Jen: It’s hard to know how day-to-day Miami really is if you only come during the fair. I would suggest trying to make it out to artists studios, visit and talk to them. Otherwise, try to meet the locals, see where we hang out and don’t get caught up in too much partying! I also recommend coming to Miami at a more slow paced time outside of the fairs.

Spectra I at Future Tense (London) opening Nov 24

I'm excited to announce that I'll be in my first UK group show in London at Future Tense opening November 24th. The show is called "Spectra I" and I'll be showing alongside artists Lee Baker, Adam Ball, Chuck Elliott, Katrin Fridriks, Haroshi, and James Marshall. Should be an amazing show so if you're in London, stop by and see it! Show runs through December 18th.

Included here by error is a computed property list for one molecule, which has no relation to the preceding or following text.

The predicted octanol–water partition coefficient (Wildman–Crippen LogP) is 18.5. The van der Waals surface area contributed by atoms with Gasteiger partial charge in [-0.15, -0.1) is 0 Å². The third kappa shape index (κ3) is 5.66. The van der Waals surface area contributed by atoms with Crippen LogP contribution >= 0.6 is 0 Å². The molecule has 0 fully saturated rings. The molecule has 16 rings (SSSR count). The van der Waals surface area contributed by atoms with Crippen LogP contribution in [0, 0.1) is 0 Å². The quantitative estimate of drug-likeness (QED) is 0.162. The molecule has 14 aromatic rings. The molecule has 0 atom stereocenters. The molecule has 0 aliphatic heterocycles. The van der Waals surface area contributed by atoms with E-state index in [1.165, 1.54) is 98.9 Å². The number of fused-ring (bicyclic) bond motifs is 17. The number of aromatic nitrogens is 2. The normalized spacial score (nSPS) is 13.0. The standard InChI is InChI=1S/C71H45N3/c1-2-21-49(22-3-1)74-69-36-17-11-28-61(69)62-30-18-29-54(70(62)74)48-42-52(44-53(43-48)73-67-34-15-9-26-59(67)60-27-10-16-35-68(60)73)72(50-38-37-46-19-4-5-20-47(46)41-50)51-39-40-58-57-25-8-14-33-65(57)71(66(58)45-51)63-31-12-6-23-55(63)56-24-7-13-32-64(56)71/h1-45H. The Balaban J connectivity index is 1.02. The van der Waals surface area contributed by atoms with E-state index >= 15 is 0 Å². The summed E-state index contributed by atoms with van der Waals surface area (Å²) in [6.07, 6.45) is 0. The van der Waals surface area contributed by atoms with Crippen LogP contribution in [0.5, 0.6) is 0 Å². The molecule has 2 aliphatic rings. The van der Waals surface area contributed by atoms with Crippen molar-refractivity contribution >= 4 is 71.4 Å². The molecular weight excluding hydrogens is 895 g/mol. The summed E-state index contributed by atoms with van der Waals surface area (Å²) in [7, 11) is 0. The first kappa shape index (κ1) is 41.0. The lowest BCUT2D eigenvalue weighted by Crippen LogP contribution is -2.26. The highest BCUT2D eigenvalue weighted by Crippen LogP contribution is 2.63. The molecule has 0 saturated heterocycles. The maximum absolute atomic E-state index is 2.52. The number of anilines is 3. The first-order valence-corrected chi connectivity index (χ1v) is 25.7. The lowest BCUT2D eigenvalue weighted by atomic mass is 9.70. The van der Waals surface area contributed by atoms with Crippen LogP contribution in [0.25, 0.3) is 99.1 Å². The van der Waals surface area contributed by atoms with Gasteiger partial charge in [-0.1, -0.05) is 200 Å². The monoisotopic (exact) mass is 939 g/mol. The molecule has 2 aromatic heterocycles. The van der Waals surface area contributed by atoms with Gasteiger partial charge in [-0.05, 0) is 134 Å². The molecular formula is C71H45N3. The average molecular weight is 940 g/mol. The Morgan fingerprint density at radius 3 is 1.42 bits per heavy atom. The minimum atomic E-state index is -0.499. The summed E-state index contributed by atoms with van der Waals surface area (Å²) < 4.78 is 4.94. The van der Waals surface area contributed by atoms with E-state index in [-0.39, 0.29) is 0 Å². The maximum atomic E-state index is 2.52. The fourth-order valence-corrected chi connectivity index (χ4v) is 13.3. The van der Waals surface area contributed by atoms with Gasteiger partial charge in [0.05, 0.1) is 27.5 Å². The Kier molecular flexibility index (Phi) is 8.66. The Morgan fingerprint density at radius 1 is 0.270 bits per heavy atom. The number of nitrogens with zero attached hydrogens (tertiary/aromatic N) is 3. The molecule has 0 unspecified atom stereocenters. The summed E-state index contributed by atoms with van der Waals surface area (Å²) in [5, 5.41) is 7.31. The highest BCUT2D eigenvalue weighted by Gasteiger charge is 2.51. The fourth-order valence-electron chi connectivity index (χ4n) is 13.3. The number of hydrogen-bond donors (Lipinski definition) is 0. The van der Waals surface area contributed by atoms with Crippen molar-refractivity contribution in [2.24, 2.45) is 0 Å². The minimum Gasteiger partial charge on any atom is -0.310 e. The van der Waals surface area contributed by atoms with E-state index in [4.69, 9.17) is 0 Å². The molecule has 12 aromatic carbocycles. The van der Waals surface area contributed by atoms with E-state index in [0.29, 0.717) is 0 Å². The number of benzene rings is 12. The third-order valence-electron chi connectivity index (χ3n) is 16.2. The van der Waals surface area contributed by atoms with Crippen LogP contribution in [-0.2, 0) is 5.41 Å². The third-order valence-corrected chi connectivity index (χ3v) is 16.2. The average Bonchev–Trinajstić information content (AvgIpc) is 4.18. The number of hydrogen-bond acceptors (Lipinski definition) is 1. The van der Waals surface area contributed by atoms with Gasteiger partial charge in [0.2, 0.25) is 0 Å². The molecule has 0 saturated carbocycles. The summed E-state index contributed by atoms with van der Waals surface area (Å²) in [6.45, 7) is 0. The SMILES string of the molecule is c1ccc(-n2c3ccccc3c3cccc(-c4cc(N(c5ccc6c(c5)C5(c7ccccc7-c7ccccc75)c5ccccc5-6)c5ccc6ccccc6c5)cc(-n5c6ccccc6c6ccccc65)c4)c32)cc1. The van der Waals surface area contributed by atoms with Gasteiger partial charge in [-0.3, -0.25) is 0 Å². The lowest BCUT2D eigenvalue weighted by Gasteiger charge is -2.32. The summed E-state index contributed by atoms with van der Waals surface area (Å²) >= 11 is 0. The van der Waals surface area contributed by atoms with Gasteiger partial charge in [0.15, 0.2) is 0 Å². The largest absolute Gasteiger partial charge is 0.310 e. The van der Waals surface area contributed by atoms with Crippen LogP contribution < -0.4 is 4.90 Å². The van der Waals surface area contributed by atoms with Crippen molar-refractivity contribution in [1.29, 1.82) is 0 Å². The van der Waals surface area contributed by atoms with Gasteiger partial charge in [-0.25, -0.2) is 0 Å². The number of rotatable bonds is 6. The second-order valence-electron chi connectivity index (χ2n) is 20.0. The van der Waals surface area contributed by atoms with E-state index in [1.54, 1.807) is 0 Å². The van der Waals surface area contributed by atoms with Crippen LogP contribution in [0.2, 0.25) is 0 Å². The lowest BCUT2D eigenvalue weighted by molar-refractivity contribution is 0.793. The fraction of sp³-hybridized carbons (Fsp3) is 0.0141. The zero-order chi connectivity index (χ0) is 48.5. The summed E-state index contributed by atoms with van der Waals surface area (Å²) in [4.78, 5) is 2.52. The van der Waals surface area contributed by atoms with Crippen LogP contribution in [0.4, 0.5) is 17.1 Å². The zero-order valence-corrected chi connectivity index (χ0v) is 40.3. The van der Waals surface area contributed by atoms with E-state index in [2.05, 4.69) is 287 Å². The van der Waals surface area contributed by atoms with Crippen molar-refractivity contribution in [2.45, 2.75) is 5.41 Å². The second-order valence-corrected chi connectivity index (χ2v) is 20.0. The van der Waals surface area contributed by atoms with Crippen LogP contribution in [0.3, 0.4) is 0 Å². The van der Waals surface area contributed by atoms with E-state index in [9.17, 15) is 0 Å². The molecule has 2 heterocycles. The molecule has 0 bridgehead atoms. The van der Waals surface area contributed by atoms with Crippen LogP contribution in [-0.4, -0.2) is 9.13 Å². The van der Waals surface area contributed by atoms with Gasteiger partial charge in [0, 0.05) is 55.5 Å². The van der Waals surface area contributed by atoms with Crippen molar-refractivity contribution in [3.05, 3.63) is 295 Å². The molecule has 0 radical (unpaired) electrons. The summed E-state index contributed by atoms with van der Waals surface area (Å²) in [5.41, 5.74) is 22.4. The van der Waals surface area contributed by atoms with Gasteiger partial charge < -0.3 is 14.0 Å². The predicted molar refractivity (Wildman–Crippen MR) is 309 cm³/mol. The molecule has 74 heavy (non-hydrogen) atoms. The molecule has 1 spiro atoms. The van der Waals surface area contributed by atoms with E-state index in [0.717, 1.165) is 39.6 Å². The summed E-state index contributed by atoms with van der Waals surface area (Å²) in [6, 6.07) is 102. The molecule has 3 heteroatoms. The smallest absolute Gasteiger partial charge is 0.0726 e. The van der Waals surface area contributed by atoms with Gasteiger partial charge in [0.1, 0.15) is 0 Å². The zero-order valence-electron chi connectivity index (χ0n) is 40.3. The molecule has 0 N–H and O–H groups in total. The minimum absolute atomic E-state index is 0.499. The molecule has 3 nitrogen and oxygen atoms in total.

Opening Reception November 24th from 6-9pm

Check out more info here:

Hi-Fructose Magazine

Here is a nice 11 page spread of my work in a contemporary art magazine called HI-FRUCTOSE (volume 20): "The Hypothetical Universe of Jen Stark"   by Jennifer Pappas

The first time I heard the term ‘paper engineer’ was in 2005, in reference to an exhibition of pop-up books at the Center for the Book in San Francisco. Infatuated with letterpress and bookbinding, I was one of the Center’s many volunteers at the time. Once a week, I sorted type, cleaned Vander Cooks and cut down paper in exchange for free studio hours. That day, I was helping set up the new exhibit, placing glass cases over hand-made books with extravagant, avant-garde pop-up methods. For some reason, the combination of ‘paper’ and ‘engineer’ really worked a number on my imagination, and I daydreamed about what I would say to such a magical person, should I ever meet one face to face.